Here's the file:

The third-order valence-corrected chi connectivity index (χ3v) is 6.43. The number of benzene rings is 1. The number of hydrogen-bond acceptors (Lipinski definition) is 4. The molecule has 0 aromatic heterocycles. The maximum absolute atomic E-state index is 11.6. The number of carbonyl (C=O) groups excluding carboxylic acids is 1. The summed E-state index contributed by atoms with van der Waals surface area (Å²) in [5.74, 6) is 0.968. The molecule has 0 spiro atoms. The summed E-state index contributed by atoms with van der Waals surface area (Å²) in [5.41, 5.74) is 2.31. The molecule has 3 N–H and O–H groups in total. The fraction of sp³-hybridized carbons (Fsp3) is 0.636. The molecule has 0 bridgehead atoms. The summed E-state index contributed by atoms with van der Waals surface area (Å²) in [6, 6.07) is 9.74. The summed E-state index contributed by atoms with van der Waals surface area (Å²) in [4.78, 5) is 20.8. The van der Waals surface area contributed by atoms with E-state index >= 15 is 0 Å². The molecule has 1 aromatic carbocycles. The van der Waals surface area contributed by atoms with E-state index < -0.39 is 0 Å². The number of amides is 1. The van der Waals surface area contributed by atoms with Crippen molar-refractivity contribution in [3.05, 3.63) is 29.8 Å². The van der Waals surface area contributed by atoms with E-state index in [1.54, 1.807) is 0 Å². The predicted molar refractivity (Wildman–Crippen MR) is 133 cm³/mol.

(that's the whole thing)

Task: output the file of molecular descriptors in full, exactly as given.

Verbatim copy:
The third-order valence-corrected chi connectivity index (χ3v) is 6.43. The number of benzene rings is 1. The number of hydrogen-bond acceptors (Lipinski definition) is 4. The molecule has 0 aromatic heterocycles. The maximum absolute atomic E-state index is 11.6. The number of carbonyl (C=O) groups excluding carboxylic acids is 1. The summed E-state index contributed by atoms with van der Waals surface area (Å²) in [5.74, 6) is 0.968. The molecule has 0 spiro atoms. The summed E-state index contributed by atoms with van der Waals surface area (Å²) in [5.41, 5.74) is 2.31. The molecule has 3 N–H and O–H groups in total. The fraction of sp³-hybridized carbons (Fsp3) is 0.636. The molecule has 0 bridgehead atoms. The summed E-state index contributed by atoms with van der Waals surface area (Å²) in [6, 6.07) is 9.74. The summed E-state index contributed by atoms with van der Waals surface area (Å²) in [4.78, 5) is 20.8. The van der Waals surface area contributed by atoms with E-state index >= 15 is 0 Å². The molecule has 1 aromatic carbocycles. The van der Waals surface area contributed by atoms with E-state index < -0.39 is 0 Å². The number of amides is 1. The van der Waals surface area contributed by atoms with Crippen molar-refractivity contribution in [3.05, 3.63) is 29.8 Å². The van der Waals surface area contributed by atoms with E-state index in [1.54, 1.807) is 0 Å². The predicted molar refractivity (Wildman–Crippen MR) is 133 cm³/mol.